Another growing public health problem is HF with preserved ejection fraction (HFpEF). HFpEF occurs in 40–60 % of newly-diagnosed HF cases, has an annual mortality of 3–30 % and accounts for a healthcare expenditure of more than $20 billion in 2010.10 In contrast to HF with a reduced ejection fraction, patients with HFpEF still do not benefit from evidence-based treatment options. It remains one of the most challenging clinical syndromes because there are no reliable preclinical models and so it is impossible to develop new therapies. None of the currently-available therapies have shown improved clinical outcomes in trials of HFpEF and these patients’ prognosis has remained unchanged over the past 15 years.11 This is partly due to the numerous proposed pathophysiological mechanisms underlying the condition, which involve multiple organs.12 If current trends persist, HFpEF will spread into the developing world and be responsible for 7.8 million premature cardiovascular disease (CVD) deaths in 2025.13 In addition to this, the costs of CVD, both direct and indirect, are projected to increase substantially.14

Despite the challenge ahead, Professor Hill ended on a note of optimism. A number of new interventions for CVD appear promising (see Figure 3).15 Projections have shown that National Institutes of Health funding translates into improvements in CVD mortality.16 Furthermore, opportunities lie in the field of genetics. It has been hypothesised that cardiomyocyte-specific Foxo deletion will sustain cardiac function in the setting of insulin resistance.17 By focusing on the molecular basis of diabetes, we have the potential to mitigate the projected healthcare cost of this growing epidemic. Finally, as highlighted by other presentations at the A-CURE symposium, mechanical unloading can minimise the infarct size and thus has the potential to reduce the incidence of HF.

References

  1. Nabel EG, Braunwald E. A tale of coronary artery disease and myocardial infarction. N Engl J Med 2012;366:54–63.
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  2. Braunwald E The war against heart failure: the Lancet lecture. Lancet 2015;385:812–24.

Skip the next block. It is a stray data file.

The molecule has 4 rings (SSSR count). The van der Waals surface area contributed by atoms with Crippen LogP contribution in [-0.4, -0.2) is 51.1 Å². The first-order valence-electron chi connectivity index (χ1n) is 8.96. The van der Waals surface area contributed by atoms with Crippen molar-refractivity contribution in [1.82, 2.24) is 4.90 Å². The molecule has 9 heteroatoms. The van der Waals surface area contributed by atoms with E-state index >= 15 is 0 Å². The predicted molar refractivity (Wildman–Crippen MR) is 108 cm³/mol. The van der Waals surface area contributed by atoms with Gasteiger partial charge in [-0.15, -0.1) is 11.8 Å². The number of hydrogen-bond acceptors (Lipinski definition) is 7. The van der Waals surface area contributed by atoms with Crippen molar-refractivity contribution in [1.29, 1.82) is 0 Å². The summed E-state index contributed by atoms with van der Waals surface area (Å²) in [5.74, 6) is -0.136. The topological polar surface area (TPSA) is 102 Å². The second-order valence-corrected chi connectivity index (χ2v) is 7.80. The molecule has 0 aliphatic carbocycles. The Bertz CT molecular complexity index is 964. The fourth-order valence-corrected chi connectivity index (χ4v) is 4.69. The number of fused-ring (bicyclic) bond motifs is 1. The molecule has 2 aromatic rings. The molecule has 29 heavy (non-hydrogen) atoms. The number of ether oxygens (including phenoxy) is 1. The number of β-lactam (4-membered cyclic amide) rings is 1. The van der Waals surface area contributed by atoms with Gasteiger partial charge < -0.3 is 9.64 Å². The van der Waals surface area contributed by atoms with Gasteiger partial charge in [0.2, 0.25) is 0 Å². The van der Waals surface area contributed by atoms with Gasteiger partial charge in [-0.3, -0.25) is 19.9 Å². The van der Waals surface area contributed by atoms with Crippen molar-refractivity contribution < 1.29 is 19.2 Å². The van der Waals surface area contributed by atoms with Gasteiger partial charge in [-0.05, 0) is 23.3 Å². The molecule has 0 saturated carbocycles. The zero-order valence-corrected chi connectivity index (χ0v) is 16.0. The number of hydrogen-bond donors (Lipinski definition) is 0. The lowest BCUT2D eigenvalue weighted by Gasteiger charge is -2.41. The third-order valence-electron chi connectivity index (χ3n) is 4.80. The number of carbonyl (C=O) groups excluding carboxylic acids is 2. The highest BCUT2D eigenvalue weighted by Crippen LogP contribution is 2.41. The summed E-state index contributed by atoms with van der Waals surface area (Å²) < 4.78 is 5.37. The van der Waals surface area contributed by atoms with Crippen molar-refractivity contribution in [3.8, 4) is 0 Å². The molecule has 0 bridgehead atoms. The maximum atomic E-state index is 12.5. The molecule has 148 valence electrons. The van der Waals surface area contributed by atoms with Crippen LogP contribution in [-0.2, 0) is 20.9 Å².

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  3. Velagaleti RS, Pencina MJ, Murabito JM, et al. Long-term trends in the incidence of heart failure after myocardial infarction. Circulation 2008;118:2057–62.
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  4. Hill JA, Olson EN. Cardiac plasticity. N Engl J Med 2008;358:1370–80.
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  5. Kong Y, Tannous P, Lu G, et al. Suppression of class I and II histone deacetylases blunts pressure-overload cardiac hypertrophy. Circulation 2006;113:2579–88.
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  6. Cao DJ, Wang ZV, Battiprolu PK, et al. Histone deacetylase (HDAC) inhibitors attenuate cardiac hypertrophy by suppressing autophagy. Proc Natl Acad Sci U S A 2011;108:4123–8.
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  7. Mozaffarian D, Benjamin EJ, Go AS, et al. Heart disease and stroke statistics – 2015 update: a report from the American Heart Association. Circulation 2015;131:e29–322.
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  8. Centers for Disease Control and Prevention. Adult obesity prevalence maps. Available at: www.cdc.gov/obesity/data/ prevalence-maps.html (accessed 14 March 2017).
  9. Ahima RS. Digging deeper into obesity. J Clin Invest 2011;121:2076–9.
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  10. Borlaug BA, Redfield MM. Diastolic and systolic heart failure are distinct phenotypes within the heart failure spectrum. Circulation 2011;123:2006–14.
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  11. Owan TE, Hodge DO, Herges RM, et al. Trends in prevalence and outcome of heart failure with preserved ejection fraction. N Engl J Med 2006;355:251–9.
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  12. Sharma K, Kass DA. Heart failure with preserved ejection fraction: mechanisms, clinical features, and therapies. Circ Res 2014;115:79–96.
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  13. Roth GA, Nguyen G, Forouzanfar MH, et al. Estimates of global and regional premature cardiovascular mortality in 2025. Circulation 2015;132:1270–82.
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  14. Heidenreich PA, Trogdon JG, Khavjou OA, et al. Forecasting the future of cardiovascular disease in the United States. Circulation 2011;123:933–44.
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  15. Udelson JE, Stevenson LW. The future of heart failure diagnosis, therapy, and management. Circulation 2016;133:2671–86.
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  16. Manton KG, Gu XL, Lowrimore G, et al. NIH funding trajectories and their correlations with US health dynamics from 1950 to 2004. Proc Natl Acad Sci U S A 2009;106:10981–6.
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  17. Battiprolu PK, Hojayev B, Jiang N, et al. Metabolic stress-induced activation of FoxO1 triggers diabetic cardiomyopathy in mice. J Clin Invest 2012;122:1109–18.
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Cardiac Unloading and Myocardial Recovery: Clinical Utility from a Surgeon’s Perspective